Sowers received a five-year prison term for each of the 10 counts, but Circuit Court Judge Charles Webster permitted Sowers to serve those terms concurrently, according to the Tunica Times, the only media outlet to cover the sentencing.
Sowers was found guilty of voting in the names of Carrie Collins, Walter Howard, Sheena Shelton, Alberta Pickett, Draper Cotton and Eddie Davis. She was also convicted of voting in the names of four dead persons: James L. Young, Dora Price, Dorothy Harris, and David Ross.
Cops: Teens beat man because ‘they were just bored’ — NBCNews.com
Strange piece of “journalism” from NBC News . . . basically just a rewrite of a story in the Cincinnati Enquirer in which a 45-year-old man named Pat Mahaney received a senseless, brutal beating from six boys, ages 13 and 14:
Mahaney was taken to Mercy Mount Airy Hospital, where he was treated for four days before being released Tuesday. Police said doctors had to insert a tube down his throat to remove all of the blood from his stomach.
A tube remained in his right nostril as blood continued to seep out of his head, the Cincinnati Enquirer reported, and his left eye is heavily blackened.
Police said the teens admitted that Mahaney had done nothing to provoke being kicked and punched repeatedly in the face while he lay helpless on the ground. One of the boys allegedly told police they only stopped assaulting Mahaney when a neighbor began yelling at them and said he was calling police.
The strange thing about the NBC article, though, is that it deletes information about the race of the kids, which is in the Enquirer article:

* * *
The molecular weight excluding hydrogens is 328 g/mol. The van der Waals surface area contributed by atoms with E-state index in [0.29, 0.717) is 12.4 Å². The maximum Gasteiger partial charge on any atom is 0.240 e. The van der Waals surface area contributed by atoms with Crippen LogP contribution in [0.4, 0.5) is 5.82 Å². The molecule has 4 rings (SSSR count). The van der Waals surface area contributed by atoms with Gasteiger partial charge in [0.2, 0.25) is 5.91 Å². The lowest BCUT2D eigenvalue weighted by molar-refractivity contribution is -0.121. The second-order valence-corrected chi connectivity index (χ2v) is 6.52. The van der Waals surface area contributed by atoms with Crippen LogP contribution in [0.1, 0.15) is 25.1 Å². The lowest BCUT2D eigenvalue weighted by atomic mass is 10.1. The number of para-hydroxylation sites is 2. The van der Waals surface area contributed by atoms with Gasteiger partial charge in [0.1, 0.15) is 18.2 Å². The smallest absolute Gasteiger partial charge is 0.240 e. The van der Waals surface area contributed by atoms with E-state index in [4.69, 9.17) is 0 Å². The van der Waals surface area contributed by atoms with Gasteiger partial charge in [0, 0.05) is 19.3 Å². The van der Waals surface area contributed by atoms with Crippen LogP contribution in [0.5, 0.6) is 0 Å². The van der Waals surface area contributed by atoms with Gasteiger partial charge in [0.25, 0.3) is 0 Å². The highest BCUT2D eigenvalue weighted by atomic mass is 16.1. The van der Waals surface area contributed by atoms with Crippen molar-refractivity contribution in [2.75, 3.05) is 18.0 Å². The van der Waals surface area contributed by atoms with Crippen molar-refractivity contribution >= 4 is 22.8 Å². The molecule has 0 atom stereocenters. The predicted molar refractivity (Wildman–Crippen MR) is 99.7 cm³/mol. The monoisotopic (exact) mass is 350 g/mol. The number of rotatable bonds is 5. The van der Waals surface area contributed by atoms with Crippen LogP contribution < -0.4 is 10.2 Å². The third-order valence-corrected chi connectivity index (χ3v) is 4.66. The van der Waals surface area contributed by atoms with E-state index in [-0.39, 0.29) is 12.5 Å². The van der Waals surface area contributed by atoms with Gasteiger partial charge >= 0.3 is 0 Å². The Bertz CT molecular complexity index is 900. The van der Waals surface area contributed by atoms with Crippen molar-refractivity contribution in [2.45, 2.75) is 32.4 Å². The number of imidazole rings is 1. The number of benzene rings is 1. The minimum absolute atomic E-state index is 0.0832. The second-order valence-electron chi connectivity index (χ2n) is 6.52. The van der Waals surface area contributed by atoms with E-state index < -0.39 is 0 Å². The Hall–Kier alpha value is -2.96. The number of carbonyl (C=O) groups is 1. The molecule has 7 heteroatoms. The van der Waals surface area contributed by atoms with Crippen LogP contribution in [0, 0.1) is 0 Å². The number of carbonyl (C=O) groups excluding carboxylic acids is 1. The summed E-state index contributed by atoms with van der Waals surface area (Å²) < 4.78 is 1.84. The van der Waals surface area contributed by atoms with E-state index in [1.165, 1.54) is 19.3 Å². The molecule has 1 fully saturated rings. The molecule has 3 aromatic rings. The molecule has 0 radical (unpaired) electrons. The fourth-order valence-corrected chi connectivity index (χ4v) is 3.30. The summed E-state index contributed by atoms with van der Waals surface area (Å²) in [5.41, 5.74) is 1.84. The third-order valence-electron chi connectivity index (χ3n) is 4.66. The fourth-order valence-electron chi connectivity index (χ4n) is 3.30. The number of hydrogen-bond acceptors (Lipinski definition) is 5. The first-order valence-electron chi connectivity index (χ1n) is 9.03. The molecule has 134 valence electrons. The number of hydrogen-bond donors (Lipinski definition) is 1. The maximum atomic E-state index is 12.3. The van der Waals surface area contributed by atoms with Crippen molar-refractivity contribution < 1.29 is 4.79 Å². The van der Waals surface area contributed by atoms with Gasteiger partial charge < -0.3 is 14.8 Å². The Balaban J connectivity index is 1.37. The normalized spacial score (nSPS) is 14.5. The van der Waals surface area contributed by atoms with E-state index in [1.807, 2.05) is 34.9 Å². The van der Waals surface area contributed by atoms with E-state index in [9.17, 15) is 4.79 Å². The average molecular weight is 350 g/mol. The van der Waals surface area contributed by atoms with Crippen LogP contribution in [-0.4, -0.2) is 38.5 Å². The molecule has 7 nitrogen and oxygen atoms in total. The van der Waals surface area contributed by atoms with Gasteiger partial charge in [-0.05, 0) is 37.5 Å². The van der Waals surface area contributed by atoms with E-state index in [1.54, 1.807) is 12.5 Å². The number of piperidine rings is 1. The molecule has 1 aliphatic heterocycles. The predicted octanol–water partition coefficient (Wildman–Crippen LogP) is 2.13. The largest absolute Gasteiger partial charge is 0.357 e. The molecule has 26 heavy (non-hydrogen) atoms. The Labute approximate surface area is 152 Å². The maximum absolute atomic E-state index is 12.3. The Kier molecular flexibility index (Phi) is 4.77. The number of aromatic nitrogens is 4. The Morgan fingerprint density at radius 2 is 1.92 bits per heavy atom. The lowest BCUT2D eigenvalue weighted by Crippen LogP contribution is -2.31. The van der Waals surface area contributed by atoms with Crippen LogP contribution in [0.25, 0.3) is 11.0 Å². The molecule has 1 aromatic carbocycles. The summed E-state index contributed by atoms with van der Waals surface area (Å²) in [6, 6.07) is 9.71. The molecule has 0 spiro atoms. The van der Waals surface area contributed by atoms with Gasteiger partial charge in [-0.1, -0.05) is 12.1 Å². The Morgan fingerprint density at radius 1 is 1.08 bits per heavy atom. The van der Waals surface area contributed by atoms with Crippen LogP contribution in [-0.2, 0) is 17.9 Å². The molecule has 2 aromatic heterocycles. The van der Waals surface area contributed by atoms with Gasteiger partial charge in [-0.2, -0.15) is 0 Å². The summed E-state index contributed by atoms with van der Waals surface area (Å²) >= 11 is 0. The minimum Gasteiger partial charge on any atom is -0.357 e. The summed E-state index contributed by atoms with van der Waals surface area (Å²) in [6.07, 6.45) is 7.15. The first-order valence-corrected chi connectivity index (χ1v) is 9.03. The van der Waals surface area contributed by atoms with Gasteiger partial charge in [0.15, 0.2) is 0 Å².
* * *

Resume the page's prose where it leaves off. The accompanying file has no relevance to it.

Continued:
“It was a heinous crime but it was not a hate crime,” said North College Hill Police Chief Gary Foust of the teens, who are all black.
He said several residents have called police inquiring if Mahaney was specifically targeted because he is white. He was not, the chief stressed.
- If the boys were white and the victim black, would NBC have deleted that information?
- Do the boys look like President Obama’s son would look if he had one?
While more than nine in 10 Americans would vote for a presidential candidate who is black, a woman, Catholic, Hispanic, or Jewish, significantly smaller percentages would vote for one who is an atheist (54%) or Muslim (58%). Americans’ willingness to vote for a Mormon (80%) or gay or lesbian (68%) candidate falls between these two extremes.
I fear that I won’t live to see a gay atheist in the Oval Office.
In other findings, far more Americans are open to voting for a black presidential candidate (96%) than for a Mormon (80%). Blacks also poll higher than women (95%), Catholics (94%) and Jews (91%), although those percentages are within the margin of sampling error.
Things You Can Do
Things You Can’t Do
The University of California is prohibited by law from considering race in the admissions process, but they are allowed to identify certain ethnic groups as “underrepresented minorities.”
Here are some freshman enrollment numbers at UC Berkeley for Fall 2011. The first four groups on the list are considered underrepresented; the others aren’t.
|Native American/Alaskan Native||33|
Chinese parents can order their kids to get straight As. Western parents can only ask their kids to try their best.
Chinese parents can say, “You’re lazy. All your classmates are getting ahead of you.” By contrast, Western parents have to struggle with their own conflicted feelings about achievement, and try to persuade themselves that they’re not disappointed about how their kids turned out.